Colombians sure do love their sugary fruit and jugos naturales (fresh fruit juice blended with water or milk and sugar) and I can see why. Living in the relentless heat of the coast – Cartagena especially – I found myself craving nothing but the hydrating juice and sweet flesh of a peeled-to-order mango on the street for breakfast, lunch and dinner. But when you’re eventually craving something savory and substantial and want to stay on cheap backpacker budget, your options turn to fried street food (tasty, but not sustaining) or the comida típica. This varies by region of course, but generally means ‘el menu del día’ (whatever the day’s menu happens to be), consisting of soup and juice with a plate of rice, french fries or patacones (fried plantains), “salad” (a few pieces of lettuce, maybe a slice of tomato if you’re lucky), sometimes beans, and your choice of chicken, beef, or fish. I surely like to try the typical food everywhere I go, but not many meals go by here before I feel my body thirsting for something green and not simmered in a pot of oil.
Even so, I continue to be in love with Latin American flavors — queso fresco, avocado, plantains, fresh salsas, beans, citrusy ceviche, arepas, tamales and everything else made with corn. Remember the pan de yuca I was so excited to discover the recipe for after I travelled to Ecuador? Yep, found them made fresh every morning in the supermarket I am currently staying 2 blocks from. And these guys are macho-sized – more like croissants – but just as tasty as I remember :)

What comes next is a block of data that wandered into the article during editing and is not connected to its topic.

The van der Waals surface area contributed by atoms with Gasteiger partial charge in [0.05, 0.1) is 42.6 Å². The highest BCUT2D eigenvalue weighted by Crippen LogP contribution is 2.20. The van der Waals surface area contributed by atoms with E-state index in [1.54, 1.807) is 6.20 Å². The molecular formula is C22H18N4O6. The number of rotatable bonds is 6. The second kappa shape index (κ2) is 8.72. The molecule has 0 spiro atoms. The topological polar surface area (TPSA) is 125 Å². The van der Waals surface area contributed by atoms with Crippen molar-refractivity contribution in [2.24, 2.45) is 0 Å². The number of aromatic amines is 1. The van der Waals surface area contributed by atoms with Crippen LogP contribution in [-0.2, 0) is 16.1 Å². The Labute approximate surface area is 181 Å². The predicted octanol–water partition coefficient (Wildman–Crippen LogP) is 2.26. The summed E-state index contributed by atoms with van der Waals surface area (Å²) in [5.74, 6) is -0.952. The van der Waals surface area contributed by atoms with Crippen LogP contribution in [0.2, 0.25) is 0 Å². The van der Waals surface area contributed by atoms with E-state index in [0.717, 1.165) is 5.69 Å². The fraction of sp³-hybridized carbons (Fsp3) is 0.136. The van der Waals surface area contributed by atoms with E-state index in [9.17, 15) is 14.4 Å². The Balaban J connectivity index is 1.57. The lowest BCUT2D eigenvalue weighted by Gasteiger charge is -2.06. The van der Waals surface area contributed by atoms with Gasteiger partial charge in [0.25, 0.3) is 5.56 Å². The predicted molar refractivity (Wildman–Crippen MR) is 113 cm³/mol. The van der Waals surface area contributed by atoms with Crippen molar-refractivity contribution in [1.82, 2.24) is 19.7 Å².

As for street food, the arepa (corn flour patty) seems to be the most prevalent. But the varieties are many – from deep dried and dripping in grease, to grilled and topped with guacamole, cooked with an egg inside or stuffed with chicken and cheese – one arepa is never the same as the next. As a huge fan of all things made of corn meal/flour, I knew I would be keen on the arepas when I arrived in Colombia. But little did I know one of my arepa experiences would qualify as ‘the best thing I ever ate’….. more on that in another post ;)
Other common street snacks are empanadas (made of cornmeal and usually fried, although I found a little window selling soft baked calzone-like pockets.. mmm), pandebono (similar to my beloved pan de yuca but made with corn flour in addition to cassava, queso and eggs), potato fritters stuffed with cheese, bollos (similar to tamales), grilled plantains stuffed with cheese, chorizo in a “bun” of fried plantain, paletas (popsicle-shaped ice cream bars flavored with fruit, arequipe (caramel), coconut or chocolate), tinto (shots of super-sweetened coffee), and of course the deliciosos jugos naturales. Many of the exotic fruits in Colombia don’t have names in English, but I recognized some of them from my travels in Ecuador. Some of my favorites are maracuya (passionfruit), lulo, and uchuva (the orange bite-sized balls in the photo below).
I’m sure there will be more foods to explore as I leave the coast and move south, and my tastebuds are ready!
In regards to eating healthy while traveling in a country that doesn’t offer the most nutritious of diets (not saying America is any better), I must express my appreciation for kitchens in hostels. Being able to go to the supermarket and buy a head of lettuce, tomato, onion, avocado, can of beans and eggs makes for simple any-time-of-day meals that are a relief for my body and my wallet. And when a girl I met from Iowa taught me how to make ‘Navajo tacos’ one night, we prepared them for a group of new friends along with fresh passionfruit caipirinhas :)
And then there was the time I was a chef at a hostel. It’s a good thing the other volunteer and I knew anything about cooking, because we were in charge of preparing breakfast and dinner for 20+ guests in a 4’x5′ kitchen…. no big deal right?
Without doubt though, those 12 days living and working in a little rainforest paradise have been the highlight of my trip so far. But that story is for another post!
Hastaaaaa luego! –mich